Figure 6. Entropy illustration.

a) Distribution of the degree of the extinct species in a typical situation (1000 realizations). b) Typical distributions and the entropies that measure their degree of uniformity.


Now, the question is how to measure the differential effect between generalists and specialists. Namely, how to distinguish between situations in which the extinct species belong more or less equally to the three classes (little advantage in being a generalist) from situations in which the extincts belong substantially to the specialist class? A reasonable measure of this effect is provided by an entropy, defined as follows. Suppose that species get extinct at the end of the simulation, and that of them are specialists, are in the middle, and are generalists (so that ). Define:(6)
where . This differential entropy can range from 0 to . This highest value corresponds to a uniform distribution of extinctions in the three specialization classes. Lower values correspond to non-uniform distributions. Figure 6(b) shows a few distributions and the corresponding values of entropy, as an example. Note that the entropy defined by Eq. (6) is insensitive to which of the are greater and which smaller; it just measures their unbalance, disregarding if it is towards one class or another. This fact does not affect the analysis in the present case, since the distribution of extincts is always biased towards the specialists. Given this fact, the entropy provides a single parameter to quantify this bias, and one that can serve this purpose disregarding in how many specialization groups we divide the population.

Figure 7 shows the entropy as a function of habitat destruction for several system topologies. Each point in the plot corresponds to the average of 1000 realizations. First, observe that the entropy grows with . This means that greater habitat disruptions produce more uniform extinctions. Observe also that (for each symbol type, representing different network densities) the triangle model (disassortative) displays higher entropy than the rhomboid one (assortative). The three densities used also show that this effect is more pronounced in high density systems. This suggests a possible observation to be made in field studies: that in highly connected systems, asymmetric networks should display a balance (high entropy) in the resistance to extinction between generalists and specialists, while less asymmetric ones should show a preferential extinction of specialists (lower entropy).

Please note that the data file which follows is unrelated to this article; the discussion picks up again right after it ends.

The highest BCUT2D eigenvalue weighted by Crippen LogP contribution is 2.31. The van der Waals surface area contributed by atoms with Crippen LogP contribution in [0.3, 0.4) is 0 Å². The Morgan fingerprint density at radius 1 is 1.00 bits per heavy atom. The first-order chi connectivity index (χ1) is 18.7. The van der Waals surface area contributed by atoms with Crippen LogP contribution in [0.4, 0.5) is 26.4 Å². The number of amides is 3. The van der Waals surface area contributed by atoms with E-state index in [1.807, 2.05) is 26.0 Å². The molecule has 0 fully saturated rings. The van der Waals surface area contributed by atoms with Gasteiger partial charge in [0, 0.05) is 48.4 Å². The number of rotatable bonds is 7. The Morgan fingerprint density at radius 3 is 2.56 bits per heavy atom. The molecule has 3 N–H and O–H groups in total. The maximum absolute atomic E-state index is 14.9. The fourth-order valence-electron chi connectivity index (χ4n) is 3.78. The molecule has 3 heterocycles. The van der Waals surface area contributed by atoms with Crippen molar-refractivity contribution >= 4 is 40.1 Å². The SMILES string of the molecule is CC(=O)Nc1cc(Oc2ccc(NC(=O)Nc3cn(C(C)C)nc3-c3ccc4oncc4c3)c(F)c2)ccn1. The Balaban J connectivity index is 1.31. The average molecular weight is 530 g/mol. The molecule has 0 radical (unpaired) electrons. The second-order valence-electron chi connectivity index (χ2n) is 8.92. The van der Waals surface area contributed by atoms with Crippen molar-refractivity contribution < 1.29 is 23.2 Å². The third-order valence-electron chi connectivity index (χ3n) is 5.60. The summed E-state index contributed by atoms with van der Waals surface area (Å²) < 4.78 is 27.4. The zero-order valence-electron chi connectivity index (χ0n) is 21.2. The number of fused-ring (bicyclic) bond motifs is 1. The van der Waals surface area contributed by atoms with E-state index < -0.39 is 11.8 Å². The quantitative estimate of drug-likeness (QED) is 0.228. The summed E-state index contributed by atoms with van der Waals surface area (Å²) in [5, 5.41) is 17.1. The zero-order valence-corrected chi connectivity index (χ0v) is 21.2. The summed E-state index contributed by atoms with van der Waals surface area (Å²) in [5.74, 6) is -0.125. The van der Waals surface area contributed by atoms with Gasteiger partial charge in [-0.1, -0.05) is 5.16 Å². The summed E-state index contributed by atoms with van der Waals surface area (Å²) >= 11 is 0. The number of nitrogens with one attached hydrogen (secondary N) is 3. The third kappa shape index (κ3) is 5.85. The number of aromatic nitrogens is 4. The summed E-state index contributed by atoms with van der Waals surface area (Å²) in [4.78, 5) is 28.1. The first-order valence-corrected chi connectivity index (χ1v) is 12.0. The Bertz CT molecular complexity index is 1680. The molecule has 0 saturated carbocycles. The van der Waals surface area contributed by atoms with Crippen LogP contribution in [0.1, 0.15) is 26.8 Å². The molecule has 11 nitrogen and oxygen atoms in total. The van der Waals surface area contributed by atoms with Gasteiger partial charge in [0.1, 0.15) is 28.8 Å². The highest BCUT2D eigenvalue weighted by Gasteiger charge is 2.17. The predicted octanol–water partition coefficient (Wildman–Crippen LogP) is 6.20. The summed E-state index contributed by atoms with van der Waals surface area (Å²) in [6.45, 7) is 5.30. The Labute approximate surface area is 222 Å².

Figure 7. Entropies of the distribution of extincts, as a function of habitat destruction.

Red: triangle model; black: rhomboid model. Three network densities are shown: low (▴), middle () and high (▪). The dashed line near the top represents the maximum entropy, corresponding to a uniform distribution.


On the other hand, it is seen that systems with low density appear close together and close to the null model (corresponding to a random elimination of species, without dynamical evolution, and which gives perfectly uniform distributions, for all ).

How do the natural networks compare with the behavior of the artificial models? Figure 8 shows a similar analysis performed on a set of real pollination networks from [22]. The Zackenberg station system stands out with a very flat dependence of the entropy on the destruction compared to the others. This network is the only one far from the low density cluster (see Fig. 3, dots marked a, b, c, d and Abisko, all of them close to the triangle model). In this regard its peculiar behavior is not surprising. Indeed, also a flatter dependence on corresponds to the higher density models shown in Fig. 7. Nonetheless, the Zackenberg network has a higher entropy than the triangle with of Fig. 7. This is, naturally, consistent with the fact that the natural system is not randomly assembled. Its connectivity network is the result of its natural evolution (as its interaction parameters, discussed in the context of the initial conditions). As a consequence it shows a significant balance between generalists and specialists (along the lines of the field observations of [14], [15]). The other natural networks display a steeper dependence of the entropy on the destruction, also like the middle and low density models of Fig. 7. Bear in mind, however, that the dynamics mounted on the natural networks is simulated, and need not represent the dynamics of the real pollination systems; it is a dynamical property of their network that comes into view in the present analysis.


Figure 8. Entropies of the distribution of extincts vs. habitat destruction in natural networks.